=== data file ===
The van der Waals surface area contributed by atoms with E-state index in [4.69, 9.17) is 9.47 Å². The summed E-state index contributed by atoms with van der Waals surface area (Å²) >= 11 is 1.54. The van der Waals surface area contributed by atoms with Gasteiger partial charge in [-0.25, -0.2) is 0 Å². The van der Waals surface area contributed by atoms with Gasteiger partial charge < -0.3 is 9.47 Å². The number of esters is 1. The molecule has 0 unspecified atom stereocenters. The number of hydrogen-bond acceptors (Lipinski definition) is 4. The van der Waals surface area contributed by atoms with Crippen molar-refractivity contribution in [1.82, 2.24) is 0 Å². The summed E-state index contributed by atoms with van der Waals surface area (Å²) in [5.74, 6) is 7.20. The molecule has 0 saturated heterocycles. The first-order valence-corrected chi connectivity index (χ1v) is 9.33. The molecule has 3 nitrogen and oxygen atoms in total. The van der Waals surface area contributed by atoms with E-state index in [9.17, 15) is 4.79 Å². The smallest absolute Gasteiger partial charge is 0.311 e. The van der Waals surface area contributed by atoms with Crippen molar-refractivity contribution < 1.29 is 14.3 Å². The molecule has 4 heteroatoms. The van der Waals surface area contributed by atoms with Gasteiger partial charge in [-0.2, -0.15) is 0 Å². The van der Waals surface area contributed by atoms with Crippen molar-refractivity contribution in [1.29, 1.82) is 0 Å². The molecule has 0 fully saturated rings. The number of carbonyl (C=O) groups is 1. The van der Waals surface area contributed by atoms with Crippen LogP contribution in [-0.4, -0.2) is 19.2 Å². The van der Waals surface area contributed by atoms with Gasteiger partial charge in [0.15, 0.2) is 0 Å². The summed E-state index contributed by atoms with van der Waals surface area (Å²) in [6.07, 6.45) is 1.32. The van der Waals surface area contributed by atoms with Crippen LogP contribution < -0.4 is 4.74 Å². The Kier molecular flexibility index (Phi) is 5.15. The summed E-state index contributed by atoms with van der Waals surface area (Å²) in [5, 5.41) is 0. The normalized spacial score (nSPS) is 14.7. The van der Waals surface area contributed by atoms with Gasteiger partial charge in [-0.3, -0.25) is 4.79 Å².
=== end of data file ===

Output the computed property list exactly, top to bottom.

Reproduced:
The van der Waals surface area contributed by atoms with E-state index in [4.69, 9.17) is 9.47 Å². The summed E-state index contributed by atoms with van der Waals surface area (Å²) >= 11 is 1.54. The van der Waals surface area contributed by atoms with Gasteiger partial charge in [-0.25, -0.2) is 0 Å². The van der Waals surface area contributed by atoms with Gasteiger partial charge < -0.3 is 9.47 Å². The number of esters is 1. The molecule has 0 unspecified atom stereocenters. The number of hydrogen-bond acceptors (Lipinski definition) is 4. The van der Waals surface area contributed by atoms with Crippen molar-refractivity contribution in [1.82, 2.24) is 0 Å². The summed E-state index contributed by atoms with van der Waals surface area (Å²) in [5.74, 6) is 7.20. The molecule has 0 saturated heterocycles. The first-order valence-corrected chi connectivity index (χ1v) is 9.33. The molecule has 3 nitrogen and oxygen atoms in total. The van der Waals surface area contributed by atoms with E-state index in [9.17, 15) is 4.79 Å². The smallest absolute Gasteiger partial charge is 0.311 e. The van der Waals surface area contributed by atoms with Crippen molar-refractivity contribution < 1.29 is 14.3 Å². The molecule has 4 heteroatoms. The van der Waals surface area contributed by atoms with Gasteiger partial charge in [-0.2, -0.15) is 0 Å². The van der Waals surface area contributed by atoms with Crippen molar-refractivity contribution in [1.29, 1.82) is 0 Å². The molecule has 0 fully saturated rings. The number of carbonyl (C=O) groups is 1. The van der Waals surface area contributed by atoms with Crippen LogP contribution in [-0.4, -0.2) is 19.2 Å². The van der Waals surface area contributed by atoms with Gasteiger partial charge in [0.15, 0.2) is 0 Å². The summed E-state index contributed by atoms with van der Waals surface area (Å²) in [6.07, 6.45) is 1.32. The van der Waals surface area contributed by atoms with Crippen LogP contribution < -0.4 is 4.74 Å². The Kier molecular flexibility index (Phi) is 5.15. The summed E-state index contributed by atoms with van der Waals surface area (Å²) in [5, 5.41) is 0. The normalized spacial score (nSPS) is 14.7. The van der Waals surface area contributed by atoms with Gasteiger partial charge in [-0.3, -0.25) is 4.79 Å².